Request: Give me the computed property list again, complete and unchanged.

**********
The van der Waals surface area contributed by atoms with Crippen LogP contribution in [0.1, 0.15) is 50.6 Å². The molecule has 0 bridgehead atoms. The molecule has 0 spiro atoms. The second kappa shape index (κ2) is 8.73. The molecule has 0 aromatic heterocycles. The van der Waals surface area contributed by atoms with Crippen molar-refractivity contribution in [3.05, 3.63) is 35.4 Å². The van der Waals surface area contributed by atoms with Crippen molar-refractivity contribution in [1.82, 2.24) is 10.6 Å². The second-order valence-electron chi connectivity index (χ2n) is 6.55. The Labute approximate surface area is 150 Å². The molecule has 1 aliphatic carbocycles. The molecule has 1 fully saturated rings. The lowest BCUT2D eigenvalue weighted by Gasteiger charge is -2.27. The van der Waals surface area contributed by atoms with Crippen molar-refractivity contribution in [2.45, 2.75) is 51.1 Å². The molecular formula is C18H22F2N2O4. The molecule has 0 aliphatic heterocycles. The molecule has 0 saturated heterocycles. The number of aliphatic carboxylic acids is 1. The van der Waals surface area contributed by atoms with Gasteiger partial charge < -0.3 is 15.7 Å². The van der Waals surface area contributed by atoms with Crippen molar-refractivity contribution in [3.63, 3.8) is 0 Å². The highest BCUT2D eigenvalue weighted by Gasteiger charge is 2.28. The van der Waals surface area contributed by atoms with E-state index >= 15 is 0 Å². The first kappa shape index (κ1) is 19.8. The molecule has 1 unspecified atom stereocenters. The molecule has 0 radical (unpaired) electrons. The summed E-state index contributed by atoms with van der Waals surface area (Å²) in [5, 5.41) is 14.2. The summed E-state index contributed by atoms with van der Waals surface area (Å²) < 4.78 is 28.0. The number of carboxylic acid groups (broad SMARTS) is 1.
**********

The van der Waals surface area contributed by atoms with Crippen LogP contribution in [0.1, 0.15) is 50.6 Å². The molecule has 0 bridgehead atoms. The molecule has 0 spiro atoms. The second kappa shape index (κ2) is 8.73. The molecule has 0 aromatic heterocycles. The van der Waals surface area contributed by atoms with Crippen molar-refractivity contribution in [3.05, 3.63) is 35.4 Å². The van der Waals surface area contributed by atoms with Crippen molar-refractivity contribution in [1.82, 2.24) is 10.6 Å². The second-order valence-electron chi connectivity index (χ2n) is 6.55. The Labute approximate surface area is 150 Å². The molecule has 1 aliphatic carbocycles. The molecule has 1 fully saturated rings. The lowest BCUT2D eigenvalue weighted by Gasteiger charge is -2.27. The van der Waals surface area contributed by atoms with Crippen molar-refractivity contribution in [2.45, 2.75) is 51.1 Å². The molecular formula is C18H22F2N2O4. The molecule has 0 aliphatic heterocycles. The molecule has 0 saturated heterocycles. The number of aliphatic carboxylic acids is 1. The van der Waals surface area contributed by atoms with Gasteiger partial charge < -0.3 is 15.7 Å². The van der Waals surface area contributed by atoms with Crippen molar-refractivity contribution in [3.63, 3.8) is 0 Å². The highest BCUT2D eigenvalue weighted by Gasteiger charge is 2.28. The van der Waals surface area contributed by atoms with E-state index >= 15 is 0 Å². The first kappa shape index (κ1) is 19.8. The molecule has 1 unspecified atom stereocenters. The molecule has 0 radical (unpaired) electrons. The summed E-state index contributed by atoms with van der Waals surface area (Å²) in [5, 5.41) is 14.2. The summed E-state index contributed by atoms with van der Waals surface area (Å²) < 4.78 is 28.0. The number of carboxylic acid groups (broad SMARTS) is 1.